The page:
By Steve Koehler
When a major tornado disaster tore through Joplin, Mo. on Sunday, May 22, Ozarks Technical Community College (OTC) College responded with the speed, flexibility and organization that is a community college’s forte.
In less than 24 hours, OTC, in partnership with the Journal Broadcast Group, began collecting tons of needed goods and tens of thousands of dollars for Joplin’s tornado victims, who live just 60 miles west of the College.
As of Monday, May 31, monetary donations surpassed $71,000 and last Friday morning, the eighth and ninth trucks left OTC for Joplin.
The southeast corner of OTC’s Springfield, Mo., campus came alive as thousands of good-hearted people in the Springfield Metropolitan area streamed on campus for four days, bringing with them everything imaginable for the relief effort.
It was an overwhelming sight for College officials and volunteers to see.
“OTC was happy and proud to serve as a conduit between those who wanted to give and those in need in Joplin. The work of the volunteers and the generosity of those who gave speak volumes about the people in this community. Whenever there is a need they are ready to lend a helping hand,” said Dr. Hal L. Higdon, president of Ozarks Technical Community College.
“We also want to thank Prime Inc. and Jim Towery at Steelman Transportation for the use of several semi-trailers to transport the items to Joplin. And the effort of the radio stations of the Journal Broadcast Group played a big part in bringing people to campus. Without their contribution, the effort would not have been as successful as it was.”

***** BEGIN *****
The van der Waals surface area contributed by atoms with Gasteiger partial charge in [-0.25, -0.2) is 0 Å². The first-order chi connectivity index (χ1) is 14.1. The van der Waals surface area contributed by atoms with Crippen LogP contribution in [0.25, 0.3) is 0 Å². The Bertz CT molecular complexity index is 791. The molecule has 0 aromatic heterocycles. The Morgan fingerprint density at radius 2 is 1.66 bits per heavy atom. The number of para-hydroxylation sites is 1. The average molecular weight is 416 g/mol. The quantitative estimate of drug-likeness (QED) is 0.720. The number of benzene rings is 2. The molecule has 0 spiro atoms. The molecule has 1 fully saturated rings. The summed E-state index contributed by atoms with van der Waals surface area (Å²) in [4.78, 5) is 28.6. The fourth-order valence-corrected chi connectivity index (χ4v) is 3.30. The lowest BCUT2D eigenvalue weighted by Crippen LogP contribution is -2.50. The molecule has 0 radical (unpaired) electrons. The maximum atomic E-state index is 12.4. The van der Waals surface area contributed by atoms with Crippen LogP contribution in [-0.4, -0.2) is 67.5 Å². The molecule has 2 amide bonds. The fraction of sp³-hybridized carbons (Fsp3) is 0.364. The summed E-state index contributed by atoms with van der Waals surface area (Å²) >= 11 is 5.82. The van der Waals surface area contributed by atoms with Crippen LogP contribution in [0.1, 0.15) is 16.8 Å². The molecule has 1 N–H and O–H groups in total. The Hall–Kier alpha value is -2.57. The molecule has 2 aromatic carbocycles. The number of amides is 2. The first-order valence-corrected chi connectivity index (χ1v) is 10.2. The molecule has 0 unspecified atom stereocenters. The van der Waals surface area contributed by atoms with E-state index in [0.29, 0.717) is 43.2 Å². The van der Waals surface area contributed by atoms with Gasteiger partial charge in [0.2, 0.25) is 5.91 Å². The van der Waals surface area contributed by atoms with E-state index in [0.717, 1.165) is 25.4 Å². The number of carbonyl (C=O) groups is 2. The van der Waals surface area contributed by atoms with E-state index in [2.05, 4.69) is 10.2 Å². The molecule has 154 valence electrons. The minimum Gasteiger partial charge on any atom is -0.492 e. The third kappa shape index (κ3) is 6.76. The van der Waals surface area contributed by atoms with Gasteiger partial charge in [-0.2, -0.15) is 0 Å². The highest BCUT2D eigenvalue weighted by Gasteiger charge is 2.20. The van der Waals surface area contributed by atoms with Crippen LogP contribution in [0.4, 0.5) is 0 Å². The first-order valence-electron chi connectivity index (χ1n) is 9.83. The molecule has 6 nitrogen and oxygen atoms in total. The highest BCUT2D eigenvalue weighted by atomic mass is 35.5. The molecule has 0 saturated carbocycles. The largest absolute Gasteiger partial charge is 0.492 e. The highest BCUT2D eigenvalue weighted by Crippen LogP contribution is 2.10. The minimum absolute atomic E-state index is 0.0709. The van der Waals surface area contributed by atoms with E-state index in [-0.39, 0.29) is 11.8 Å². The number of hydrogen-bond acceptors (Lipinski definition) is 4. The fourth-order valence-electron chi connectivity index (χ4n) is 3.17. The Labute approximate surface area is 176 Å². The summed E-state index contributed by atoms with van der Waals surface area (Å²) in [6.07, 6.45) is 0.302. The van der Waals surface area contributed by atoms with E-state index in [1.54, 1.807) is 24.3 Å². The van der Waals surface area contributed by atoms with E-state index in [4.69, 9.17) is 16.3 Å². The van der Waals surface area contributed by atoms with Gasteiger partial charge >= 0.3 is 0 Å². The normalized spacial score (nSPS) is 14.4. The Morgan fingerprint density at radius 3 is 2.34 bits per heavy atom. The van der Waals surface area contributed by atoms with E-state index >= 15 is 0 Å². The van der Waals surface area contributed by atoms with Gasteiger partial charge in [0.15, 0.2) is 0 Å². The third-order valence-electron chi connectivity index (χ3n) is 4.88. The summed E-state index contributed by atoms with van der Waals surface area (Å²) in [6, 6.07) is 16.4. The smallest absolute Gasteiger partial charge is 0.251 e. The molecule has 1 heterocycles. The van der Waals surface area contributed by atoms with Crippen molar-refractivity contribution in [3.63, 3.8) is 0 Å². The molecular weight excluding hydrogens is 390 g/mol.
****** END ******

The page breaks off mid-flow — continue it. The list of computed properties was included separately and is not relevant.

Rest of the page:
Kim Greene, a volunteer from the OTC Online office, said the turnout amazed her.
“We should be proud of what this amazing community is doing. They make this the best place to live,” she said.
The stories of those who have contributed or volunteered are touching and amazing.
Monday night, an unemployed man delivered a case of water, and said it was all he could afford. A woman contributed $1 she received after she returned a loaf of bread to her grocery store to get a refund.
Two small children riding with their parents to the drop-off site wanted to donate the car seats they were riding in.
The Girl Scouts showed up Tuesday night with 9,312 boxes of Girl Scout cookies.
People dropped off checks of $1,000, $2,000 and $2,500. A member of a local church brought a check for $5,000 Friday afternoon.
A mother with two children stopped by, one child held a dollar, the other, two dollars. And an elementary school brought over $1,100 in dollars and coins. One child came with $31 in change contained in four plastic sandwich bags and an Easter egg.
Volunteers thought their work was over one night when man with an enormous collection of goods from Jefferson County, Missouri, near St. Louis, rolled onto campus at 9 p.m. They unloaded a long horse trailer filled with water and other needed items before returning home.
The College updated their Facebook and Twitter accounts constantly to apprise the community of special needs and times of collection. A local group of radio stations broadcast live from the scene for four days urging contributions. Several local companies donated thousands of empty boxes for packing.
The College received calls from across the country.
Someone from northern Minnesota called to say a car seat and baby bassinette was on the way. Another person in Arizona had new women’s clothes to send. The Marine Corp League from Tuscaloosa, Ala., was coming with water. An Atlanta-based company was sending flashlights and batteries. A delivery truck was coming from Kansas City filled with items.